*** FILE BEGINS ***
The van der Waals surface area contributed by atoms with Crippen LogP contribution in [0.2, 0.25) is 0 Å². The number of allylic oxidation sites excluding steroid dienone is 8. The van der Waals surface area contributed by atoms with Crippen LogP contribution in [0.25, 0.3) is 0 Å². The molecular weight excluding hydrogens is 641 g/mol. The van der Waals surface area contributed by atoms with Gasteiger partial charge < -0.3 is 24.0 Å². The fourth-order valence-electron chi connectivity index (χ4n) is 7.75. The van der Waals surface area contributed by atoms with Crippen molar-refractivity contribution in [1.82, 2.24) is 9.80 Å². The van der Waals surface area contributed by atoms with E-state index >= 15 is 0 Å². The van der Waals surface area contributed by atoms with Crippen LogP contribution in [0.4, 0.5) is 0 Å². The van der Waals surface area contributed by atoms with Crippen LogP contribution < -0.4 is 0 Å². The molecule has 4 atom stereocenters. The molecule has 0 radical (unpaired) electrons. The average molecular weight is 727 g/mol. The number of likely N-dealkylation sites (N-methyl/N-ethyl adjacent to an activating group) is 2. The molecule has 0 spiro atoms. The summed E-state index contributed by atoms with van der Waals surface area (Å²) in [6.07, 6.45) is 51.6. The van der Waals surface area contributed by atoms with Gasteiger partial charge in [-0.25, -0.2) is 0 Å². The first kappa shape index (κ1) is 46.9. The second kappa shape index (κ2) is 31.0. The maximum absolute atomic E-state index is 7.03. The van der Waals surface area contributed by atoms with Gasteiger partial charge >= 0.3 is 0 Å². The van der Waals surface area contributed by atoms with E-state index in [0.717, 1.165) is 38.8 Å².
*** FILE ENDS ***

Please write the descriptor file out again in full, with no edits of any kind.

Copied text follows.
The van der Waals surface area contributed by atoms with Crippen LogP contribution in [0.2, 0.25) is 0 Å². The number of allylic oxidation sites excluding steroid dienone is 8. The van der Waals surface area contributed by atoms with Crippen LogP contribution in [0.25, 0.3) is 0 Å². The molecular weight excluding hydrogens is 641 g/mol. The van der Waals surface area contributed by atoms with Gasteiger partial charge < -0.3 is 24.0 Å². The fourth-order valence-electron chi connectivity index (χ4n) is 7.75. The van der Waals surface area contributed by atoms with Crippen molar-refractivity contribution in [1.82, 2.24) is 9.80 Å². The van der Waals surface area contributed by atoms with E-state index >= 15 is 0 Å². The van der Waals surface area contributed by atoms with Crippen LogP contribution in [0.4, 0.5) is 0 Å². The van der Waals surface area contributed by atoms with Crippen LogP contribution < -0.4 is 0 Å². The molecule has 4 atom stereocenters. The molecule has 0 radical (unpaired) electrons. The average molecular weight is 727 g/mol. The number of likely N-dealkylation sites (N-methyl/N-ethyl adjacent to an activating group) is 2. The molecule has 0 spiro atoms. The summed E-state index contributed by atoms with van der Waals surface area (Å²) in [6.07, 6.45) is 51.6. The van der Waals surface area contributed by atoms with Gasteiger partial charge in [-0.25, -0.2) is 0 Å². The first kappa shape index (κ1) is 46.9. The second kappa shape index (κ2) is 31.0. The maximum absolute atomic E-state index is 7.03. The van der Waals surface area contributed by atoms with Gasteiger partial charge >= 0.3 is 0 Å². The van der Waals surface area contributed by atoms with E-state index in [0.717, 1.165) is 38.8 Å².